“My biggest concern, is that we start using beds that are not ICU beds for patients. We have to start using nurses who are not trained for ICU, and we are going to choose who lives and who dies,” said UCSF Infectious Disease Specialist Dr. Peter Chin-Hong.
In the last week, the number of COVID-19 patients in hospitals in this county has increased 42 percent.
Without a vaccine Dr. Chin Hong is highly concerned about the pressure more cases will have on the local healthcare system.
“I worry about enough medicine for people. We’ve talked about before antiviral Remdesivir. There is only limited Remdesivir that we got from the government, when Gilead donated the rest of their supply to the government. When we run out of Rendesevir, then we run out,” said Dr. Chin-Hong.
Contra Costa County’s data is also pointing to younger people playing a major role in the increase of these new cases. In June, 55 percent of cases were 40 years and under compared to 38 percent for that group in April.
“We need to take a little more proper precaution. I think people need to stop being selfish and start and start following the rules,” said San Lorenzo resident Sarah Banuelos.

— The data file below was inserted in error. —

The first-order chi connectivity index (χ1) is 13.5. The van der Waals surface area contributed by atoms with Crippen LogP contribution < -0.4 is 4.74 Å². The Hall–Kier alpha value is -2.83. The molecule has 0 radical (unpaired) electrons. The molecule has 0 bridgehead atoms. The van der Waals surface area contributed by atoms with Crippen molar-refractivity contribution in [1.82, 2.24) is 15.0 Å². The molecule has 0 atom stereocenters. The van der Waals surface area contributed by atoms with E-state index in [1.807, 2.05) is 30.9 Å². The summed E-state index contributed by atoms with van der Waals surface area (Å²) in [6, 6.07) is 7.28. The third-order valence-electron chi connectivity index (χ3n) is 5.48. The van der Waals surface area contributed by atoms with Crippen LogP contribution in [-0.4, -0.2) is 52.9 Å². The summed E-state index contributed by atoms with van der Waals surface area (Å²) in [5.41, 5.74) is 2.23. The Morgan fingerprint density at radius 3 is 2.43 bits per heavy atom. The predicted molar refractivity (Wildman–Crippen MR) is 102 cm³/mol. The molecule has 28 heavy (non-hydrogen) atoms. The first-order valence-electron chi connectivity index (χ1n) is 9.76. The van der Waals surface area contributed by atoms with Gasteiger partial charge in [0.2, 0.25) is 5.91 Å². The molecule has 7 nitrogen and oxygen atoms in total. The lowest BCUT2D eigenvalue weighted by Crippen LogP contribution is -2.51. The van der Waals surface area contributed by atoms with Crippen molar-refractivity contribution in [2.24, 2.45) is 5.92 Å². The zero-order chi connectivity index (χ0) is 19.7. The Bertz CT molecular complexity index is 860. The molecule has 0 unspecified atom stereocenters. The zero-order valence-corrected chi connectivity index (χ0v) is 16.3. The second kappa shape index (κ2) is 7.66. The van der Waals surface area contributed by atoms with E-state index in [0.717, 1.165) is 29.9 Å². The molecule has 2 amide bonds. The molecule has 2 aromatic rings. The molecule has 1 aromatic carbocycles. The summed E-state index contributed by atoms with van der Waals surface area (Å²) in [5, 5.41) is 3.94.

Avital Beauty Lounge opened June 17 and now, manager Jeru Fend is asking for the county to intervene.
“A backtrack in things that are open. Closing of service industry such as ours where you touch people. We shouldn’t be touching each other right now. It’s not safe no matter how much you are sanitizing,” said Fend.
Other business owners say they are ready to increase safety measures.
“As far as business goes we are struggling as it is. We would like to stay open,” said ExpectAsian’s owner, Jampa Wangdu.
Contra Costa County health officials said they are closely monitoring the data, and will announce a decision about their reopening timeline on Monday.
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